This is James Taylor with Theatre Talk.
In the last few weeks, the new Broadway musical Taboo closed, costing its backers millions of dollars. It was also announced that the Broadway revival of Gypsy, starring Bernadette Peters, will also be closing, again losing millions. Taboo was a new show that got bad reviews, Gypsy is a classic that received mainly good reviews-regardless, neither could survive. Musical theater has for years been on the entertainment endangered species list, but this Broadway season has been especially bad.
Here in Los Angeles, however, the past few weeks have been good for musicals, but two recent productions, while they both entertain, also illustrate the problems musicals face in the year 2004.
The first is the REPRISE! Production of Kismet, a Broadway classic that won the Tony for best musical back in 1954. It may seem like an odd time to revive a musical that celebrates the splendor of Baghdad, but REPRISE! billed the show as a 50th anniversary production. Of course, production may be the wrong word, as REPRISE! shows are more of a concert than a real show. Unfortunately, Kismet is the type of musical that needs a great deal of production design to work. It-s not that the book and songs are dull, they-re just very conventional. Like most Broadway scores, Kismet wasn-t written to be played at Carnegie Hall, it needs help from lighting, costumes, and sets to make it come to life.
But most of all, Kismet needs talented cast members who can do everything: sing, dance, act and display excellent comic timing. Anthony Crivello and Jennifer Leigh Warren sound lovely, but are dramatically a bit stiff. Broadway legend Len Cariou has great presence, but his voice has lost power since his days as Sweeney Todd. Only one person delivers the full package, Jason Graae, who plays the conniving Wazir.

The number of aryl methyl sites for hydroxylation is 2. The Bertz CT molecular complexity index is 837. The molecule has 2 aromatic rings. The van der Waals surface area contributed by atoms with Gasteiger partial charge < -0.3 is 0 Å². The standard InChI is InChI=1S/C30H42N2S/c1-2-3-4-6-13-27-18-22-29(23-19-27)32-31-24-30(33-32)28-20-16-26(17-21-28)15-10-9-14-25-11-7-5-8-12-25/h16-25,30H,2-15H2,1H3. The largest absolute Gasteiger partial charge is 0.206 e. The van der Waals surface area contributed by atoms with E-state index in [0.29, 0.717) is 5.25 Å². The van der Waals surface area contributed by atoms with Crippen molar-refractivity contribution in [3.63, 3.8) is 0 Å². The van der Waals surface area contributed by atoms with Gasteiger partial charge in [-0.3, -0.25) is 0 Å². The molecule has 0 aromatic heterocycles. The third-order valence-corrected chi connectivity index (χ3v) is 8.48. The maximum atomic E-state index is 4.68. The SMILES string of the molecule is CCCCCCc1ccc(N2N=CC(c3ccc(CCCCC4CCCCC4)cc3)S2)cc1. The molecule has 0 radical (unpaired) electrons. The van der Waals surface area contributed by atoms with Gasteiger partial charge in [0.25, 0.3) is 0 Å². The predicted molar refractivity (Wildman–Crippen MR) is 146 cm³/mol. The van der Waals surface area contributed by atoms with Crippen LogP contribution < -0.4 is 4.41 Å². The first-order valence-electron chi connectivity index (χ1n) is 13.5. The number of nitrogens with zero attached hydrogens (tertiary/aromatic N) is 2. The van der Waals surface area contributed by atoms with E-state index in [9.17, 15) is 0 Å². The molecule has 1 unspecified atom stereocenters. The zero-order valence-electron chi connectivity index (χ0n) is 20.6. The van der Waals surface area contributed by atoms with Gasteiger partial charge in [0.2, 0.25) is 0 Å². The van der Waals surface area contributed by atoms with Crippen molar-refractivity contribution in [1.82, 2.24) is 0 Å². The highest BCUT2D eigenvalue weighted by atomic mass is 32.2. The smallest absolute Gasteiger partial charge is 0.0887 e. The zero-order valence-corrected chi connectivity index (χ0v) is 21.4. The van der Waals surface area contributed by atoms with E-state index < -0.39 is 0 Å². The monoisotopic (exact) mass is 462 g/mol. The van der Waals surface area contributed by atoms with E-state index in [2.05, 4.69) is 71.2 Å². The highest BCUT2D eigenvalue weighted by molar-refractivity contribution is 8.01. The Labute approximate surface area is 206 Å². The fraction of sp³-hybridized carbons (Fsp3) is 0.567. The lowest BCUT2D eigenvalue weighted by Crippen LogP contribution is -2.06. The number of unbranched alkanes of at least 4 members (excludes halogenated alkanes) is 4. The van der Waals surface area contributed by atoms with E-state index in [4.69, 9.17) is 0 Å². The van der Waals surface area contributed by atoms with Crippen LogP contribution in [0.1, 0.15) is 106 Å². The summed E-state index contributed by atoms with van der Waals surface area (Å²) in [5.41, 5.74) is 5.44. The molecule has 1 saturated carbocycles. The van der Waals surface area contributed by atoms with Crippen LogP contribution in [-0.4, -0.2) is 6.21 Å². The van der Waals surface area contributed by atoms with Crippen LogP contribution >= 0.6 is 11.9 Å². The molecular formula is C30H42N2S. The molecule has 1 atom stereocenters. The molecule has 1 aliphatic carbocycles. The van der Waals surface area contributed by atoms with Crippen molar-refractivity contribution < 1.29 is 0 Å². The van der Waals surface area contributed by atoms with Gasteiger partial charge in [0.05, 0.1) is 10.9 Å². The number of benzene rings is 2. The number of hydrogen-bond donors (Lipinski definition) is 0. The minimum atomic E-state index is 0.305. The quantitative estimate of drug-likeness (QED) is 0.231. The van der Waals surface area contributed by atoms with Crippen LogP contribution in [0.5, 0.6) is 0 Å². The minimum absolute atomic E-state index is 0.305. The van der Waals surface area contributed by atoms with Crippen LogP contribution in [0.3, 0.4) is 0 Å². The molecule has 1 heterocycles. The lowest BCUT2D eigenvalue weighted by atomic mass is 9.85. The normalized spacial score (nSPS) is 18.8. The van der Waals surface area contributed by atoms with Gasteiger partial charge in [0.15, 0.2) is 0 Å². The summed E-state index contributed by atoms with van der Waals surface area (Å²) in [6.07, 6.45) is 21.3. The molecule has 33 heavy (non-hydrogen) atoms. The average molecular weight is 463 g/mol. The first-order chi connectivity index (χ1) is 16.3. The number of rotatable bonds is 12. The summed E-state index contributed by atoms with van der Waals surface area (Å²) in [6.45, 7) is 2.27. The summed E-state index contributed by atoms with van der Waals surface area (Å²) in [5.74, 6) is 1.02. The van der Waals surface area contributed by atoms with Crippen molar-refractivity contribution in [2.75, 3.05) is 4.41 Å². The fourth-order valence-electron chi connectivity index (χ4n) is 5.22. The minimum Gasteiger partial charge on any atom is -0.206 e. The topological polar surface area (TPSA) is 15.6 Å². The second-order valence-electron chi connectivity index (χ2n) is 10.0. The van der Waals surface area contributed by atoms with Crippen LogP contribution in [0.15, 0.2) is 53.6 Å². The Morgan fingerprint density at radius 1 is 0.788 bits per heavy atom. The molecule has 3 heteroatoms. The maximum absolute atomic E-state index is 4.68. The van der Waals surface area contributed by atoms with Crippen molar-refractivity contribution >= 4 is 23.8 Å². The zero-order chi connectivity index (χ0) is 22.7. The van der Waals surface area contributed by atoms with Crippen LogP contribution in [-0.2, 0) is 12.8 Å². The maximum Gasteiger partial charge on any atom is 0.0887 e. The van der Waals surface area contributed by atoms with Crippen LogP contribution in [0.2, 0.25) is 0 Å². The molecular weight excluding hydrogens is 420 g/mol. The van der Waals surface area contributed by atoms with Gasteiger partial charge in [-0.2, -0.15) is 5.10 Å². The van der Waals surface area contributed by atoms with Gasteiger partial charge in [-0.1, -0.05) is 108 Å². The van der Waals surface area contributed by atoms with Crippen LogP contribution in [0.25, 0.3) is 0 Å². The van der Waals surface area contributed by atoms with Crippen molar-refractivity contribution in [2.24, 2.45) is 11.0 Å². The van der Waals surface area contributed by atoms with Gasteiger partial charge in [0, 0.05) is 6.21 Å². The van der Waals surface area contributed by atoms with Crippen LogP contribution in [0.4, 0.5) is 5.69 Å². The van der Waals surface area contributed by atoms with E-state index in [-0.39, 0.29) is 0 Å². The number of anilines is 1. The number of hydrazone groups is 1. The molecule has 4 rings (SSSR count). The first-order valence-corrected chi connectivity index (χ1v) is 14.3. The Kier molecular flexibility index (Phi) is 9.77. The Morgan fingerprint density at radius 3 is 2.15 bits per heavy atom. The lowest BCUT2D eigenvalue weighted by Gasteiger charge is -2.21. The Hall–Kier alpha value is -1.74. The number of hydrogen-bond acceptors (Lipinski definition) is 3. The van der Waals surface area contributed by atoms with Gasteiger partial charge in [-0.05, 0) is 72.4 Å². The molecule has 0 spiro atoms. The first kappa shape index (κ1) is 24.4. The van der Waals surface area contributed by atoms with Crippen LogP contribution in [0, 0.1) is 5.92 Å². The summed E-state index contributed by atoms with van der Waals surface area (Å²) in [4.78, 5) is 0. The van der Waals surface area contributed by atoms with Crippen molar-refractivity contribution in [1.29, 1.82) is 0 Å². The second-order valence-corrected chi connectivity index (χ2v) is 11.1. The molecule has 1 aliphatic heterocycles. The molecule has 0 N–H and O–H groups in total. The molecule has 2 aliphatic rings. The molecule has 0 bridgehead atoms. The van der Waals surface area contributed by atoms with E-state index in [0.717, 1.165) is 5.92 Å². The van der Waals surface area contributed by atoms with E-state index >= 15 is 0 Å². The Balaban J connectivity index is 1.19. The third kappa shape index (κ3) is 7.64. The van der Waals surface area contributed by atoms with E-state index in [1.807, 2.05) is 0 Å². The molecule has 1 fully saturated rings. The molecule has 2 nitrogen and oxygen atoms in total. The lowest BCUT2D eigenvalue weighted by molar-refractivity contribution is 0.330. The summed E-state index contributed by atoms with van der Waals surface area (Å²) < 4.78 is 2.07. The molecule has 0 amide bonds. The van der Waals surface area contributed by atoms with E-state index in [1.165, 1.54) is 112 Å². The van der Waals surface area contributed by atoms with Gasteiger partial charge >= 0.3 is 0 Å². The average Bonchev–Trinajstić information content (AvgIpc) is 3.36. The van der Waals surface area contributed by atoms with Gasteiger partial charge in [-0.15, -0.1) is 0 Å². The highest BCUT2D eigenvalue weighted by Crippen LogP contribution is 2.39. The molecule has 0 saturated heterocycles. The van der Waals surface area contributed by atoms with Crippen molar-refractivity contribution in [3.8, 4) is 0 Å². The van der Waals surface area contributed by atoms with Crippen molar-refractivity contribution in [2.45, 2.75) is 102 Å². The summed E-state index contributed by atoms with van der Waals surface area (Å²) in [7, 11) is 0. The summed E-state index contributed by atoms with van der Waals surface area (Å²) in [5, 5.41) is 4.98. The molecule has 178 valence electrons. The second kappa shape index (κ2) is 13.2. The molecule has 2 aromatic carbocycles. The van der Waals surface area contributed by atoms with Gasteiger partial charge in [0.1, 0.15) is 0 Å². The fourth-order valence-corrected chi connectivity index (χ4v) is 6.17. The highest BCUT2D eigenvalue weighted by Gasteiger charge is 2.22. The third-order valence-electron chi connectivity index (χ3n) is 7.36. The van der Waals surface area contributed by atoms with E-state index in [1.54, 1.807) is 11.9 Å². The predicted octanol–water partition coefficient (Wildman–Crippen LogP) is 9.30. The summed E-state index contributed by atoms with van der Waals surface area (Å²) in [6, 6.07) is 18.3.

The problem with mounting shows like Kismet is that effects driven musicals like LION KING and PHANTOM have dominated Broadway for so long, that too few actors train to be real musical theater personalities. Nathan Lane and Kristin Chenowith are two people currently on Broadway who possess some of that old-fashion moxie, but if old-fashioned musical theater is to again thrive, let alone survive; groups like REPRISE and other regional theaters have to find-and then groom-the next generation of song and dance men-and women.
As old-fashioned musicals struggle with extinction, what might be called "new-fashioned;" musicals continue to struggle to find an audience. A good example of a "new-fashioned;" musical was recently staged at the Laguna Playhouse. The Last Five Years is a two-person show that-s entirely told through song. Its form may resemble a chamber opera, but its idiom is firmly rooted in American musical theater.
Its composer is Jason Robert Brown, who had success with his old-fashioned musical Parade, which won the Tony for best musical in 1999. But in the last five years since then, the Broadway job market has been such that there hasn-t been a lot for him to do. He did work as the musical director to last year-s debacle Urban Cowboy: the Musical; but sadly no one wants to produce musicals that require witty, intelligent character-based songs.
The Last Five Years represents the only option for young artists who want to create musical theater: smaller more realistic shows that don-t require expensive productions or personalities. Shows like Rent and this season-s only real Broadway hit, Avenue Q, indicate that this is where musicals are headed.
This is unfortunate, not just for audiences who want revivals of shows like Kismet, but also for a composer like Jason Robert Brown. One evening after the show, Brown appeared in person to perform a handful of his songs on the piano. His lively performance showcased numbers that have the potential to become standards-unfortunately there-s just no outlet for them.
It-s sad that musical dramas and comedies are being forced into small theaters and cabaret shows to survive. Sure, Sondheim proved that musicals can capture the subtleties of life, but the musical became America-s art form by displaying the grand themes and big dreams of this nation. What does it say about the country right now that no one feels like singing?
This is James Taylor with Theatre Talk for KCRW.